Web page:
I would like to hear your thoughts regarding association with adults as a Scouting method, and how Baden Powell’s own statements are applied in the context of the Patrol method.
I think some leaders have a hard time striking the right balance, because the adults are not supposed to be affecting what Scouts are doing at meetings or on campouts. I know we train and mentor leaders, and conduct Scoutmaster conferences; is there other aspects of association that we are missing?
As I was studying this I found these Baden Powell quotes:
“The Scoutmaster teaches boys to play the game by doing so himself”
“Scoutmasters need to enter into boys’ ambitions”
“Boys can see adventure in a dirty old duck puddle, and if the Scoutmaster is a boys’ man he can see it, too”
“When a boy finds someone who takes an interest in him, he responds and follows.”
“Success in training the boy depends largely on the Scoutmaster’s own personal example.”
“There is no teaching to compare with example.”
“The Scoutmaster guides the boy in the spirit of an older brother.”
“To get a hold on boys you must be their friend”
I am trying to figure out exactly what he is trying to say – can you help?
Scoutmaster, Troop 158 Shrewsbury, MA
Let’s begin by looking at the most common ways our Scouts associate with adults in and out of Scouting;
The child-parent relationship is not voluntary. Parents hold absolute responsibility for, and authority over their children within the bounds of the law. This is a permanent relationship. (Please accept that I am over-simplifying this relationship for the purposes of this discussion.)
Family ( aunts, uncles, grandparents)
Family relationships are not voluntary. A Scout’s family members other than their parents have varying degrees of influence in their lives.
The teacher student relationship isn’t voluntary either. Teachers are responsible for maintaining order and for disseminating information to their students. Teachers are also answerable to producing a set standard of performance in their students.
The coach-player relationship is largely voluntary. Coaches are focused on optimizing team performance more than individual performance. There’s a team record of wins and losses at the end of the season. I include non-athletic directors, instructors, etc in this category.
These are mostly voluntary relationships based on on the particular religious traditions of a Scout’s family. The clergy is typically entrusted with the spiritual development of the children in their care.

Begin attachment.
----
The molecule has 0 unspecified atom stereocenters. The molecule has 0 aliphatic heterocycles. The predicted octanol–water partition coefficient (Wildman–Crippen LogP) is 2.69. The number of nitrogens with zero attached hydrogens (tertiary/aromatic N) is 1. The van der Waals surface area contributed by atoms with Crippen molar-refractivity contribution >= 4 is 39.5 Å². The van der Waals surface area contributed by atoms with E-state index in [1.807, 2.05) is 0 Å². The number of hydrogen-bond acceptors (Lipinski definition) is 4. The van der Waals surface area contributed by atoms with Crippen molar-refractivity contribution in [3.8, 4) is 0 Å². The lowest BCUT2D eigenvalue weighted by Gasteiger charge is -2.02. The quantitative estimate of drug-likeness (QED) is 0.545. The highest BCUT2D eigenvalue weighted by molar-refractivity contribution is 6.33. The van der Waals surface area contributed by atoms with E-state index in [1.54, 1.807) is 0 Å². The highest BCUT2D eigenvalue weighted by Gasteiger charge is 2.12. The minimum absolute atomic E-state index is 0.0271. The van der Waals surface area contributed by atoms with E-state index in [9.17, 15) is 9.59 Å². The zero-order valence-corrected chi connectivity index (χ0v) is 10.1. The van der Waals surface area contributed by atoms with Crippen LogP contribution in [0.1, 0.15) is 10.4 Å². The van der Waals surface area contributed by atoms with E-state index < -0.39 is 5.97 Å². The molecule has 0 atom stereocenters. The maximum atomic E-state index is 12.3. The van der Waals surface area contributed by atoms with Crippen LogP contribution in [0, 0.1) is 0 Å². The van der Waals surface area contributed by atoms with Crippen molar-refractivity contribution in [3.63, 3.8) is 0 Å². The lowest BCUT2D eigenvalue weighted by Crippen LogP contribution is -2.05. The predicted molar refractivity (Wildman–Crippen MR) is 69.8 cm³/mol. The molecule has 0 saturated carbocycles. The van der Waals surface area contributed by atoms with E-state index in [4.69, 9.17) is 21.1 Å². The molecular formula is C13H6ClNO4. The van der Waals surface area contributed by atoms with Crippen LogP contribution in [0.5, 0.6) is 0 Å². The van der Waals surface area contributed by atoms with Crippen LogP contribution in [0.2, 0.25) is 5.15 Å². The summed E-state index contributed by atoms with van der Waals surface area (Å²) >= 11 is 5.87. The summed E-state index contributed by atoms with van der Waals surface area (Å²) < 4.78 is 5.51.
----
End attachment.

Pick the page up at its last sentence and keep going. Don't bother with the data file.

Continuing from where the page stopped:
Friendships are mutually voluntary. It bears mentioning that peer friendships are usually the highest priority relationship in the teen years. Our Scouts will re-order their other relationships to maintain these connections.
Within each of these relationships a parent, teacher or coach may also become a friend, counsellor, or mentor to a young person, but each has a principal role in that forms the basis of the relationship. Each relationship has it’s own level of importance, value, and closeness. We hope that parents, teachers, and coaches also provide a positive example of adulthood to the youngsters in their care.
Given all this how do we define the association between Scouts and Scouters? Are Scouters teachers, coaches, parents, family, clergy, or friends? I believe that they are, at one time or another, all of the above.
When we begin our work as volunteer Scouters we attempt to understand Scouting by applying what we know to what we don’t (just as Baden-Powell did in the quotes you found). Is Scouting like a an athletic game? In some ways, yes. Are Scouters like teachers? In some ways, yes. But we’d be wrong to carry those associations too far because Scouters aren’t teachers and Scouting is not an athletic game.
Scouting may be similar to a lot of things but it is not exactly like any other activity. The association between Scouters and Scouts may bear some resemblance to other associations between youth and adults, but it is not exactly like any of them, it is unique.
Scouters apply their understanding of the motivations, interests and concerns of their Scouts to providing them with opportunities achieve the aim of Scouting. Baden-Powell expresses this as ‘ entering into boys’ ambitions‘ and notes that ‘if the Scoutmaster is a boys’ man he can see it, (their motivation and interest) too‘.
BP also explains that Scouts are led by example;‘The Scoutmaster teaches boys to play the game by doing so himself’. We aren’t teaching from a platform, we are camping and hiking with our Scouts, we are guiding them figuratively and literally. We don’t just preach the Scout oath and law, we live those principles act even when it’s difficult.
He talks about friendship; ‘ The Scoutmaster guides the boy in the spirit of an older brother.’ We care, we nurture, cajole, exhort, and inspire. We measure challenge against ability, we give our Scouts a measure of challenge that extends their reach but remains in within their grasp.
How does this play out practically?
I can’t give you a list of practical applications for the method of association, all I can do is explain what it means. The role of A Scouter in a Scouts life shares some similarities with those of a parent, family member, teacher, coach, friend, clergyman, and, counsellor but is not exactly like any of them. Once you begin to understand this the practical application is clear.